The local horticulture sector is facing the brunt of the ongoing unrest in Kashmir, with restrictions and lockdown causing Rs 900 crore loss to the fruit industry during last 50 days.
As per preliminary estimates by Kashmir-based fruit growers cum dealers association, the fruit industry has suffered a whopping Rs 900 crore loss since the unrest began in Kashmir in the wake of killing of Hizb commander, Burhan Wani on July 8 in South Kashmir.
"The government-imposed restrictions have adversely affected the horticulture sector as the growers are not able to bring their produce into the mandis as the trucks are not allowed to move," chairman All Kashmir Fruit Growers and Dealers Association, Bashir Ahmad Basheer said.
"Our preliminary estimates based on the figures communicated by growers across Kashmir through our constituent members, show that in the last 50 days of unrest the industry has suffered an aggregate Rs 900 crore loss," he said. He however added that the losses are nothing in comparison to the loss of precious lives in the current unrest.
Fruit industry considered to be the mainstay of Kashmir economy contributes Rs 6,000 crore to State Gross Domestic Product.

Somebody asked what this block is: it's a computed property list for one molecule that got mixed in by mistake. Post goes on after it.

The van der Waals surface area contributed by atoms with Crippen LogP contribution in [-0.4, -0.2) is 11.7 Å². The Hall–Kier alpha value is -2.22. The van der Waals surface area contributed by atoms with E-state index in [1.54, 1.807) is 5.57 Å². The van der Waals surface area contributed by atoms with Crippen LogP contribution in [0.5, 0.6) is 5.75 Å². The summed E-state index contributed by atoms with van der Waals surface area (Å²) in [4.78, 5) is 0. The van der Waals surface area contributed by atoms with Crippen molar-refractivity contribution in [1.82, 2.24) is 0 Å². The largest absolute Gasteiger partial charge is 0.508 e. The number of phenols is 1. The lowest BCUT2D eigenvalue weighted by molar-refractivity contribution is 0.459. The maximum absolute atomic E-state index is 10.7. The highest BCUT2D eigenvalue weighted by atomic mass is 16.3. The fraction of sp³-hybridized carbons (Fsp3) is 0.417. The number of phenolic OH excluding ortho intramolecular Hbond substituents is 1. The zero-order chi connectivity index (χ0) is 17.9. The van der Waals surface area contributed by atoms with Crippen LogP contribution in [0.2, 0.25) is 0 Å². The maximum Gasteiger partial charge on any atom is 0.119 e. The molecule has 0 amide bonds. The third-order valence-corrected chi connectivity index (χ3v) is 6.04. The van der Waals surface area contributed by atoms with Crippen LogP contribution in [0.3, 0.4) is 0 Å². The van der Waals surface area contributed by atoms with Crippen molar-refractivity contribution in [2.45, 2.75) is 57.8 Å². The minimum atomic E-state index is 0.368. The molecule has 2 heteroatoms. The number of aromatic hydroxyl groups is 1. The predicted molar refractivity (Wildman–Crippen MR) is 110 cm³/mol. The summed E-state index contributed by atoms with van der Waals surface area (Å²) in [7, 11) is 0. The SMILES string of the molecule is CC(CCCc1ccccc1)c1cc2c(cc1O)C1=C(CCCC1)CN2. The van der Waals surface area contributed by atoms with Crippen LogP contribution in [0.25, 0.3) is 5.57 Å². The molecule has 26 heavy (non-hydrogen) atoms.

"For past few days the government forces are not even allowing fruit laden vehicles in Srinagar market which is adding to the losses," he said, adding that the restrictions across Kashmir are also hindering the movement of growers who usually bring their produce to the designated fruit markets in their respective places from where the fruit is dispatched to outside the state markets.
He said: "Last year during the corresponding period, Kashmir was exporting around 200 to 250 truckloads of fruit daily. But this time around only 40 to 50 trucks go from Kashmir to outside fruit markets."
Baseer said due to restrictions in place, the Kashmir fruit industry was losing market to other states.
President, Sopore Fruit Mandi, Mushtaq Ahmad Tantray said the restrictions imposed by the authorities have hit their business badly. "Already the restrictions have taken toll on export of fruit industry. Last year during this time we would send around 175 truckloads from this mandi to outside markets. But this year only 20 to 35 fruit laden trucks go from Sopore fruit mandi to outside," he said, adding that forces are not even allowing the fruit growers from far flung areas to reach Sopore Fruit Mandi.
Tantray said the government forces are not allowing them to operate Asia's second fruit Mandi- Sopore, during night hours. "They are not allowing us to operate from 6 PM to 9 AM. Ironically most of the work in the fruit mandi is done during night as during the day hours the growers from various areas bring their produce to the market where it is auctioned and sold, then later dispatched during night hours," he said and added that unfortunately "we are not allowed to do our business which is causing huge losses to the horticulture sector."
To mention, the ongoing unrest in Kashmir has led to a whopping Rs 6,400-crore loss to the economy of the Valley, with businesses being badly hit due to curfew and lockdowns.